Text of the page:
I’m sure there was a time when all humans in the northern hemisphere, in tune with other mammals, laid on fat during the seasons of plenty, then used up their fat reserves during the winter when food was scarce.

Not anymore. Especially not if you’re a gardener. A friend of mine, who isn’t a gardener, has claimed she gained a pound an hour during the festive season, and I’m not far behind.

Most of my additional fat layers were accumulated during hibernation. Hibernation of a sort I suppose; hiding in a dark cave, huddled round a fire during the worst of the weather from November to February, while still indulging in some necessary activities such as operating several remote controls, hunting in cupboards for chocolates and biscuits and gathering paté, smoked salmon and other high-calorie items from the fridge to prevent starvation.

This year I have decided – with the utmost reluctance – to come out of hibernation prematurely or while I can still fit into a small pile of seasonal garments, garments several sizes too large last autumn, but wisely kept for girth emergencies, several of which I find myself in the middle of as I write.

The world is coming to an end – not in December 2012 or as forecast by some ancient South American calendar but, according to the weather in Shetland, each and every day.

The sun does attempt to rise, but is, as soon as it has managed to break through the clouds for a few seconds, eclipsed by instant nightfall. It is dark out there, even at midday, each day and every day.

Hail and rain are lashing this inhospitable archipelago day in and day out. Half the pastures are under water and the sheep look as if they’re living in an ovine spa, with permanent, slimming mudpacks enveloping their legs and bellies.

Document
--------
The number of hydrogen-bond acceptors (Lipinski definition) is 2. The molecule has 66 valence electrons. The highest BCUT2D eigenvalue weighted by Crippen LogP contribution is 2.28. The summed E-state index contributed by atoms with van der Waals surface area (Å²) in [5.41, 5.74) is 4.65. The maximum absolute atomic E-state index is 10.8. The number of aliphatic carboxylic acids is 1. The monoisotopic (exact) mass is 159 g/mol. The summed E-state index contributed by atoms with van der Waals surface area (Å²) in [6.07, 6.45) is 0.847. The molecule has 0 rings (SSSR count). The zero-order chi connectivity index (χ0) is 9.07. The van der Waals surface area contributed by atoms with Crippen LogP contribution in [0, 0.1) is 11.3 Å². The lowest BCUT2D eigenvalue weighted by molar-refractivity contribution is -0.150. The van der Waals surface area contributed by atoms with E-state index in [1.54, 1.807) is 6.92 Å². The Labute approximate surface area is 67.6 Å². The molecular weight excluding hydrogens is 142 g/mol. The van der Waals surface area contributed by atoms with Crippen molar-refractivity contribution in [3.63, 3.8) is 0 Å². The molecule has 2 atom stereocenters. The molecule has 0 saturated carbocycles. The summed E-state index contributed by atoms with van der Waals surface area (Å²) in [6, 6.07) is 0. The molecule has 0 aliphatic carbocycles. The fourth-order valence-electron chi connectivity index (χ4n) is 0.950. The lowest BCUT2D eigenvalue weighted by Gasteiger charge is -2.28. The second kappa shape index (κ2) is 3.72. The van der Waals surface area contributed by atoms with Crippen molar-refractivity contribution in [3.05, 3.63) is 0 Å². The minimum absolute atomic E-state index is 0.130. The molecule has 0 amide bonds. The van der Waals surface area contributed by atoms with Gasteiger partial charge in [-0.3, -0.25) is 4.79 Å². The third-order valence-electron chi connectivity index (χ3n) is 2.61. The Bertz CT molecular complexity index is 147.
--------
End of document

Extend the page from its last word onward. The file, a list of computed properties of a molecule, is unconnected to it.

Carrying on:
Lea Gardens is a mud bath, and each day, as I venture out there, weighed down by sacks of hay, the mires are trying to rob me of my gumboots, sucking them into the mud.

I had expected  my daily fight against the elements, climbing a steep ladder to the hayloft, stuffing dusty hay into bags, sweating behind a farmers-lung-preventing face mask, struggling over fences and climbing to higher ground to lay out the hay on something still resembling pasture, to constitute a vigorous daily work-out, but I was deceived.

Fighting against the elements etc. gives one a healthy appetite and my waistbands are growing tighter by the day.

And now, as this is a gardening blog, I should sing the praises of the garden, marvel at all the new shoots that have pushed through the bog, kneel in admiration before the gorse flowers, and swoon with delight at the winter heathers and snowdrops. But I don’t feel like it.

Those shoots can go on shooting and those heathers can go on blooming, while I return to my dark cave – for another day or two.

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  1. hi Rosa, I loved reading your 19th January blog. So right about the weather and the birds. I have usually a huge population of starlings in my garden, I am the neighbour of Paul Bloomer, but this year there are barely a handful. It really is quite saddening though I did see a robin last week briefly. The climate has not been kind to my garden and even though I grow mainly vegetables, the patches along with the chicken coop look like Passchendaele or the Somme! The Christmas Day storm amazingly did not blow my polytunnel away and it did exactly what the manufacturers said it would! withstood Shetland storms! none so much for my net cages which I use to protect my brocoli! they collapsed like a pile of cards!

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